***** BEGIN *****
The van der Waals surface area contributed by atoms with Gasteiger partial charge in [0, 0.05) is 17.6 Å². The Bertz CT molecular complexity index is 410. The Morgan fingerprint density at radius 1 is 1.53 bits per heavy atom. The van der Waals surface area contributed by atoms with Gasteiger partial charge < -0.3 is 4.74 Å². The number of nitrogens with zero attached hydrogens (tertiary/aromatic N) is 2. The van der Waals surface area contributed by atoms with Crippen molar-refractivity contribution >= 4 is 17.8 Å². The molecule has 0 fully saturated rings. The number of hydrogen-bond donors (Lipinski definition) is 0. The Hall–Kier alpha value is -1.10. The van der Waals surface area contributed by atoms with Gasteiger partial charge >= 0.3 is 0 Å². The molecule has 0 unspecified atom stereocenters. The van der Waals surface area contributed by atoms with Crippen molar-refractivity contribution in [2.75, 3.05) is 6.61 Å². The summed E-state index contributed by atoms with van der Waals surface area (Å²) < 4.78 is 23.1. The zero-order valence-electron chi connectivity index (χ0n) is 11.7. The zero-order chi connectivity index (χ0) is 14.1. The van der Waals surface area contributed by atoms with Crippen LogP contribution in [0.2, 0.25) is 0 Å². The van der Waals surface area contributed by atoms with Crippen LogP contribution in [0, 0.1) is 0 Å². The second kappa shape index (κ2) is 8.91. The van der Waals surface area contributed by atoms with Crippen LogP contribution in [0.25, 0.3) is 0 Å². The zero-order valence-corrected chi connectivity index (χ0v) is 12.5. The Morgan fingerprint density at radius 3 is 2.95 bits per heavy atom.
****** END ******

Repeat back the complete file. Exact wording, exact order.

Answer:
The van der Waals surface area contributed by atoms with Gasteiger partial charge in [0, 0.05) is 17.6 Å². The Bertz CT molecular complexity index is 410. The Morgan fingerprint density at radius 1 is 1.53 bits per heavy atom. The van der Waals surface area contributed by atoms with Gasteiger partial charge < -0.3 is 4.74 Å². The number of nitrogens with zero attached hydrogens (tertiary/aromatic N) is 2. The van der Waals surface area contributed by atoms with Crippen molar-refractivity contribution >= 4 is 17.8 Å². The molecule has 0 fully saturated rings. The number of hydrogen-bond donors (Lipinski definition) is 0. The Hall–Kier alpha value is -1.10. The van der Waals surface area contributed by atoms with Gasteiger partial charge >= 0.3 is 0 Å². The molecule has 0 unspecified atom stereocenters. The van der Waals surface area contributed by atoms with Crippen molar-refractivity contribution in [2.75, 3.05) is 6.61 Å². The summed E-state index contributed by atoms with van der Waals surface area (Å²) < 4.78 is 23.1. The zero-order valence-electron chi connectivity index (χ0n) is 11.7. The zero-order chi connectivity index (χ0) is 14.1. The van der Waals surface area contributed by atoms with Crippen LogP contribution in [0.2, 0.25) is 0 Å². The van der Waals surface area contributed by atoms with Crippen LogP contribution in [0, 0.1) is 0 Å². The second kappa shape index (κ2) is 8.91. The van der Waals surface area contributed by atoms with Crippen LogP contribution in [0.25, 0.3) is 0 Å². The zero-order valence-corrected chi connectivity index (χ0v) is 12.5. The Morgan fingerprint density at radius 3 is 2.95 bits per heavy atom.